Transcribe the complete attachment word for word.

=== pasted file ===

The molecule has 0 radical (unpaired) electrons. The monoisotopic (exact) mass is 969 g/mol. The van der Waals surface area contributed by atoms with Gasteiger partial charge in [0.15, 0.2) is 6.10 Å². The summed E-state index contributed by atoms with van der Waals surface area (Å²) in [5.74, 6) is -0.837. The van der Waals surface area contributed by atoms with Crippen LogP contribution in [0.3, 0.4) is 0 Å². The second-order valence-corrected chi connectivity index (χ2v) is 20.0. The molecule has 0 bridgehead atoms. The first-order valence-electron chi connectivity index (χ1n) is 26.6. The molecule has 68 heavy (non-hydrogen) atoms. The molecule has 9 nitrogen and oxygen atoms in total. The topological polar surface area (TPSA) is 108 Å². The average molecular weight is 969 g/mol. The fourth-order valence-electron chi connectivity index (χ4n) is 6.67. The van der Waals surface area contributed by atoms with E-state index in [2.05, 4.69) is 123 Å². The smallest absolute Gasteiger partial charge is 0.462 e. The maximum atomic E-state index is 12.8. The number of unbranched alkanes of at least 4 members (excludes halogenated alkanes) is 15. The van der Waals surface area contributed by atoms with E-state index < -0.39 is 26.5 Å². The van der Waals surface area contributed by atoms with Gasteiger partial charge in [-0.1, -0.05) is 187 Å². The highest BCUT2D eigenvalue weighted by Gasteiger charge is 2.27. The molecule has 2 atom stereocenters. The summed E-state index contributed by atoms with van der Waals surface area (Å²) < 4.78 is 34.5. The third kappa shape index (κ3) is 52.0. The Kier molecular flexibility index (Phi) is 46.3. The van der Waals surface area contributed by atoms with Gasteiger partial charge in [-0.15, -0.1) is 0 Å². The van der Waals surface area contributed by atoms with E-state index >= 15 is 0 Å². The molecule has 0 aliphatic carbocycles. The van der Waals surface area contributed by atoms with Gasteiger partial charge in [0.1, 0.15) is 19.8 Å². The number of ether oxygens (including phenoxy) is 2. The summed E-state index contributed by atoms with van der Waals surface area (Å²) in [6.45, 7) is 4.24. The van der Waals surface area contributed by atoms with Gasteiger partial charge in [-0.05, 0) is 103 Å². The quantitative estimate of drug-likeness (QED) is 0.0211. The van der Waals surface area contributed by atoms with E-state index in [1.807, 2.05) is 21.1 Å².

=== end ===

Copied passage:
The molecule has 0 radical (unpaired) electrons. The monoisotopic (exact) mass is 969 g/mol. The van der Waals surface area contributed by atoms with Gasteiger partial charge in [0.15, 0.2) is 6.10 Å². The summed E-state index contributed by atoms with van der Waals surface area (Å²) in [5.74, 6) is -0.837. The van der Waals surface area contributed by atoms with Crippen LogP contribution in [0.3, 0.4) is 0 Å². The second-order valence-corrected chi connectivity index (χ2v) is 20.0. The molecule has 0 bridgehead atoms. The first-order valence-electron chi connectivity index (χ1n) is 26.6. The molecule has 68 heavy (non-hydrogen) atoms. The molecule has 9 nitrogen and oxygen atoms in total. The topological polar surface area (TPSA) is 108 Å². The average molecular weight is 969 g/mol. The fourth-order valence-electron chi connectivity index (χ4n) is 6.67. The van der Waals surface area contributed by atoms with E-state index in [2.05, 4.69) is 123 Å². The smallest absolute Gasteiger partial charge is 0.462 e. The maximum atomic E-state index is 12.8. The number of unbranched alkanes of at least 4 members (excludes halogenated alkanes) is 15. The van der Waals surface area contributed by atoms with E-state index < -0.39 is 26.5 Å². The van der Waals surface area contributed by atoms with Gasteiger partial charge in [-0.1, -0.05) is 187 Å². The highest BCUT2D eigenvalue weighted by Gasteiger charge is 2.27. The molecule has 2 atom stereocenters. The summed E-state index contributed by atoms with van der Waals surface area (Å²) < 4.78 is 34.5. The third kappa shape index (κ3) is 52.0. The Kier molecular flexibility index (Phi) is 46.3. The van der Waals surface area contributed by atoms with Gasteiger partial charge in [-0.15, -0.1) is 0 Å². The van der Waals surface area contributed by atoms with E-state index >= 15 is 0 Å². The molecule has 0 aliphatic carbocycles. The van der Waals surface area contributed by atoms with Gasteiger partial charge in [0.1, 0.15) is 19.8 Å². The number of ether oxygens (including phenoxy) is 2. The summed E-state index contributed by atoms with van der Waals surface area (Å²) in [6.45, 7) is 4.24. The van der Waals surface area contributed by atoms with Gasteiger partial charge in [-0.05, 0) is 103 Å². The quantitative estimate of drug-likeness (QED) is 0.0211. The van der Waals surface area contributed by atoms with E-state index in [1.807, 2.05) is 21.1 Å².